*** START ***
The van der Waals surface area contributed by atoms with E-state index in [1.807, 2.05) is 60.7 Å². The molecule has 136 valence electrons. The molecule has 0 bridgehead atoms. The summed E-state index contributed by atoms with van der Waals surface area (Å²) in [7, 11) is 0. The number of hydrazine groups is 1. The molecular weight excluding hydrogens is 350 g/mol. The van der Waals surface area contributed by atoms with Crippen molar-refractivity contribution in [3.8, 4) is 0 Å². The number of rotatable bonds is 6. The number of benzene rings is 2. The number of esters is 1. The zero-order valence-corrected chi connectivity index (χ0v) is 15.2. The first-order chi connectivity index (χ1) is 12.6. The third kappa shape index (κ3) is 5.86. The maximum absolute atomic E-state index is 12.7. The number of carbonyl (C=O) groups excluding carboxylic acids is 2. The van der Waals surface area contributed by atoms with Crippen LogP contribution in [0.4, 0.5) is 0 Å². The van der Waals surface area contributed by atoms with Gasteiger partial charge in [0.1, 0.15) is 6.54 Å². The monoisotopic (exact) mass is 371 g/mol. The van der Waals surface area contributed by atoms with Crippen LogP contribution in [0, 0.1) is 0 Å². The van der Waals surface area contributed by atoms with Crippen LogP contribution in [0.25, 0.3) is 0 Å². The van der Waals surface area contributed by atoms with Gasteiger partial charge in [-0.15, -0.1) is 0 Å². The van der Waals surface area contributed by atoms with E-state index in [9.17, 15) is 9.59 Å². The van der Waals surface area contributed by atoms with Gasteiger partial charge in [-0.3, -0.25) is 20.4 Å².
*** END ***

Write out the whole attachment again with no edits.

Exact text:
The van der Waals surface area contributed by atoms with E-state index in [1.807, 2.05) is 60.7 Å². The molecule has 136 valence electrons. The molecule has 0 bridgehead atoms. The summed E-state index contributed by atoms with van der Waals surface area (Å²) in [7, 11) is 0. The number of hydrazine groups is 1. The molecular weight excluding hydrogens is 350 g/mol. The van der Waals surface area contributed by atoms with Crippen molar-refractivity contribution in [3.8, 4) is 0 Å². The number of rotatable bonds is 6. The number of benzene rings is 2. The number of esters is 1. The zero-order valence-corrected chi connectivity index (χ0v) is 15.2. The first-order chi connectivity index (χ1) is 12.6. The third kappa shape index (κ3) is 5.86. The maximum absolute atomic E-state index is 12.7. The number of carbonyl (C=O) groups excluding carboxylic acids is 2. The van der Waals surface area contributed by atoms with Crippen LogP contribution in [0.4, 0.5) is 0 Å². The van der Waals surface area contributed by atoms with Gasteiger partial charge in [0.1, 0.15) is 6.54 Å². The monoisotopic (exact) mass is 371 g/mol. The van der Waals surface area contributed by atoms with Crippen LogP contribution in [0, 0.1) is 0 Å². The van der Waals surface area contributed by atoms with Crippen LogP contribution in [0.25, 0.3) is 0 Å². The van der Waals surface area contributed by atoms with Gasteiger partial charge in [-0.15, -0.1) is 0 Å². The van der Waals surface area contributed by atoms with E-state index in [9.17, 15) is 9.59 Å². The van der Waals surface area contributed by atoms with Gasteiger partial charge in [-0.3, -0.25) is 20.4 Å².